The corporate communications team is responsible for sharing EXP’s stories and connecting with its audiences. As a growing and evolving team, they have redefined what it means to communicate effectively with over 3500+ team members, as well as clients, the public and each other. As award-winning storytellers, each is compelled by passion and training to carefully articulate EXP’s unique culture, one where entrepreneurial spirit, mentorship, togetherness and a commitment to clients and communities, is necessary for success.

When it comes time to onboard a new team member, immerse them into a dynamic culture and thrive, and do it remotely, we turn to the storytellers including EXP’s vice president of corporate communications, Emmanuelle Landry; senior translator and copy editor, Marie-Hélène Laneville; US communications manager, Nadia Abou; communications coordinator, Eileen Peters and translator, Martin Angers to share their experience.

When interviewing for the corporate communications team, you learned that you were joining a global company with 90+ offices and a bilingual team. What was your perception when hearing this and did it change your idea of the role and a traditional team dynamic?

Martin: It was exciting to know that I was going to work with people spread across North America and gain a variety of perspectives. It did not really change my idea of the role since, in translation, we are used to working as part of teams where cultures unite.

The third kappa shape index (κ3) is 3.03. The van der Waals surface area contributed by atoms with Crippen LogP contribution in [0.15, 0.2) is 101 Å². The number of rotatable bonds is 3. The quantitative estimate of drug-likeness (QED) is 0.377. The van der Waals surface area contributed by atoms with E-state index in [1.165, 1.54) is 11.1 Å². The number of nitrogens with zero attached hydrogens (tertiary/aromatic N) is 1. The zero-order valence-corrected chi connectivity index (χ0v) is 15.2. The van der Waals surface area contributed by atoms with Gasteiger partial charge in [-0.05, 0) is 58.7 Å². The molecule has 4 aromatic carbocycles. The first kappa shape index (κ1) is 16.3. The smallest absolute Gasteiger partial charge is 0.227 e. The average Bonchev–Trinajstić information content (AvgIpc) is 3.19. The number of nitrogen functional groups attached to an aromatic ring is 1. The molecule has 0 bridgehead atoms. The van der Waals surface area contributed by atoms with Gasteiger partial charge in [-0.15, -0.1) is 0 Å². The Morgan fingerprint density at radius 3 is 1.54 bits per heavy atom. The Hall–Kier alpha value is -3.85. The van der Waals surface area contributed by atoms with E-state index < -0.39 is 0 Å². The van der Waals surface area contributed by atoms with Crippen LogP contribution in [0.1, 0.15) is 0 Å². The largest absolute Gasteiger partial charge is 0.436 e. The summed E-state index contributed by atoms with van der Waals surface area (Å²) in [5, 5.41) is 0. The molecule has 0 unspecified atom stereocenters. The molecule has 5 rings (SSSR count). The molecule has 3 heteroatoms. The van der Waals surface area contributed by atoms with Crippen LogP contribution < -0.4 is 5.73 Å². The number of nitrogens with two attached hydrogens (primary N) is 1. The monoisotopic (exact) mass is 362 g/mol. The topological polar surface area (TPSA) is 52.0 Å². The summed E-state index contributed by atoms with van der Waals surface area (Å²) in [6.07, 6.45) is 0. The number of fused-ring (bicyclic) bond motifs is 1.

Eileen: Learning that the team was global, and bilingual allowed me to view the role as collaborative and multi-dimensional. Since my existing expectation was that I would be meeting my co-workers virtually, the idea of working with people in a different country didn’t seem as unfamiliar as it might have before working remotely. If anything, it was more exciting!

What about the interview process and onboarding signaled EXP had an environment where you could learn and grow?

Martin: It was the open mindedness that I felt from my interviewers, Emmanuelle and Marie-Hélène. Their authenticity allowed me to be myself, and we then discussed the team’s collaborative working style. I immediately felt that this team was synchronized, and I believe that’s a successful foundation for learning and growing.

Eileen: During the interview process, Nadia shared that entrepreneurial spirit is engrained in EXP’s work. This made me realize that there would be ample opportunities to learn and grow from the talented professionals I would be working with. 

What role do you feel mentorship plays in your role as a translator?

Martin: This is my first experience working in translation, and it’s beneficial to work with Marie-Helene who is a certified translator and have her review my work and explain areas of improvement. She has been with EXP for almost ten years, and I feel that I have and will continue to learn a lot about the profession and the company by working with her.